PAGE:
Over the past three years, CCE has been successfully working with the Plades Foundation in Frutillar, Chile, to develop and deliver a Creative Schools initiative. As part of the assessment process in this and other international programmes, CCE has been using an app developed by The Center for the Development of Inclusion Technologies (CEDETI) of the Pontificia Universidad Católica de Chile. The app invites children to play a selection of games. Their performance in the games is used to assess their Executive Functions (EFs). EFs include inhibitory control, working memory and cognitive flexibility and it is CCE’s belief that the practices deployed within our creative learning programmes help children and young people develop their EFs, with the most positive results being seen in children from disadvantaged backgrounds.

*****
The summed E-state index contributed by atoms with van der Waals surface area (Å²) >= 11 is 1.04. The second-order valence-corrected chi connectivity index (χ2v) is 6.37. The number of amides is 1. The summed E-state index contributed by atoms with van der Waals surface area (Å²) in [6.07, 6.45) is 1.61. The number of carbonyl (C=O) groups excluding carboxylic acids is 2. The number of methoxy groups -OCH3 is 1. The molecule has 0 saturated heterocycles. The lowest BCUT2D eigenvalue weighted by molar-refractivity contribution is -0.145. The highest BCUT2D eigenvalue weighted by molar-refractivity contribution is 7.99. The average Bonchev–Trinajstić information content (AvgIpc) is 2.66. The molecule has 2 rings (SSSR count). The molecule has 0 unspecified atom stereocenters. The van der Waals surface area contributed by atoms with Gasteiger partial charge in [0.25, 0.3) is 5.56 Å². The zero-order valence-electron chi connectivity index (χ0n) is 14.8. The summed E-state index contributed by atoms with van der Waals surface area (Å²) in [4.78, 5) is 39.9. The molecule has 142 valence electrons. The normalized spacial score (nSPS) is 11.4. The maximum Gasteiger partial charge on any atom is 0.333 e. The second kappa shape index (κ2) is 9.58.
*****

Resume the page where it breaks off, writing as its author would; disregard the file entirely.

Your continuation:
Through our testing of children and young people across the globe, we have been able to create benchmark figures and establish the norms which we would expect to see as EFs develop in children. Without interventions, EFs improve over time and the international data shows a fairly consistent rate of improvement. In Frutillar, we are delighted to see that the practices that have been adopted within the Creative Schools programme have led to an improvement in EF scores above the norms we have seen elsewhere. The graph below shows the results from testing children from a private school (Kopernikus) and schools from disadvantage backgrounds, all of which have been part of the Creative Schools initiative in Frutillar. International research would predict that pupils in the private school to have a higher EF scores at the start than the pupils in the public schools and that is what we found. Over period of the project, the scores of the children in both the public private school improved at the same rate, but in both cases at a much faster rate than we would expect from the international data we have collected.